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The Beijing-based Briton seeking to promote ties with North ...

2020-10-9 23:24| 发布者: 忘忧草| 查看: 2334| 评论: 0

摘要: The “fork in the road” came for Nicholas Bonner when he was asked to become a lecturer at Sheffield university, not far from his native Cheshire, just as he was preparing to establish a travel agenc ...
The Beijing-based Briton seeking to promote ties with North ...
The “fork in the road” came for Nicholas Bonner when he was asked to become a lecturer at Sheffield university, not far from his native Cheshire, just as he was preparing to establish a travel agency focused on North Korea. “It’s the only time I was really poleaxed,” the 53-year old says over lunch in Beijing, his home since 1995. “It really knocked me down.”

The “Hermit Kingdom” won. Bonner is a regular fixture in his Beijing neighbourhood, dispensing a cheery “hello darling!” as he pedals from home to the office of Koryo Tours. The North Korean paintings on display there offer the first taste of the business he has built in one of the world’s most sealed-off countries.

He and business partner Simon Cockerell have so far taken more than 20,000 western tourists to North Korea on government-supervised tours that they hope will allow a few glimpses of insight and mutual understanding.

In most of the world’s eyes, North Korea is a pariah state. Bonner promotes an engagement that goes well beyond tourism. He and Cockerell have ploughed most of their savings into three documentaries and a feature film shot in North Korea.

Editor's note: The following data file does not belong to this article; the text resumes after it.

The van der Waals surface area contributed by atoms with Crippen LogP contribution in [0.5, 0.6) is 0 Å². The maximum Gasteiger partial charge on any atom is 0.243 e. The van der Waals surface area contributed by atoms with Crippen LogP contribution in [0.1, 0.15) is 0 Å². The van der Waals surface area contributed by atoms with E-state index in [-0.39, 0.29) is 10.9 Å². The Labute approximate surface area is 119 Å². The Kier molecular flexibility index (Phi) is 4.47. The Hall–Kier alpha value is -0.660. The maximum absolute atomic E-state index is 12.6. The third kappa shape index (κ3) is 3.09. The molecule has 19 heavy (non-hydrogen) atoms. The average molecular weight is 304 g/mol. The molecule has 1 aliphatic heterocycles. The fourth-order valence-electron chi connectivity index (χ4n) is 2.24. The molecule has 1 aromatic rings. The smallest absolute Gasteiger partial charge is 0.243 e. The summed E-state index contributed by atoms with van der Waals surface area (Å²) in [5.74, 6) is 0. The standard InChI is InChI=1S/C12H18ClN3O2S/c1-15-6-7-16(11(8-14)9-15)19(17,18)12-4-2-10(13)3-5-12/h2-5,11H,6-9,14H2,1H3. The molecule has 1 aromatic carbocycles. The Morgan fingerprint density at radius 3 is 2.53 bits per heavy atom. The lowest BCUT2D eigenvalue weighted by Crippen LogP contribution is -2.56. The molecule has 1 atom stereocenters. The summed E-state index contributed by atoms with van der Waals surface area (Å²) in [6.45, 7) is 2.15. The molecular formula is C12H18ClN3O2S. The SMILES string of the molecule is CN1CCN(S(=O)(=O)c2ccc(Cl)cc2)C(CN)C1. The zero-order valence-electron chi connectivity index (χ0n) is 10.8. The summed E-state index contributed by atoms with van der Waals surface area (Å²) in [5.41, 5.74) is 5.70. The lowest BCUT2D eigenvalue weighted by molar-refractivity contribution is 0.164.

The company’s first project, a film about the North Korean football team that, against all odds, advanced to the World Cup quarter-finals in 1966, brought him full circle back to the north of England. The Game of their Lives (2002) was directed by Sheffield-based Daniel Gordon. Bonner was too young to join the North Korean’s ragtag band of English supporters in 1966, but he relished the original team’s return to Middlesbrough in 2002 where a crowd of 30,000 gave them a standing ovation.

Recalling the trip, Bonner says: “These projects we do take time, they just take time, take time, take time, and then it happens?.?.?.?One minute [you’re] having a drink with the lads having made the film?.?.?.? and them saying we’d love to go back [to England]. And the next minute — it really feels like it — you’re there.”

From its base in Beijing, Koryo Tours serves as international liaison for Pyongyang’s biennial film festival. It also helped exhibit North Korean art at the 2014 Venice Biennale and, in April this year, it brought westerners to run in the Pyongyang Marathon. That caused Koryo’s staff more than a few grey hairs after North Korea sealed its borders in October 2014 due to fear of Ebola and only reopened them in March — after Koryo had already started refunding clients’ deposits.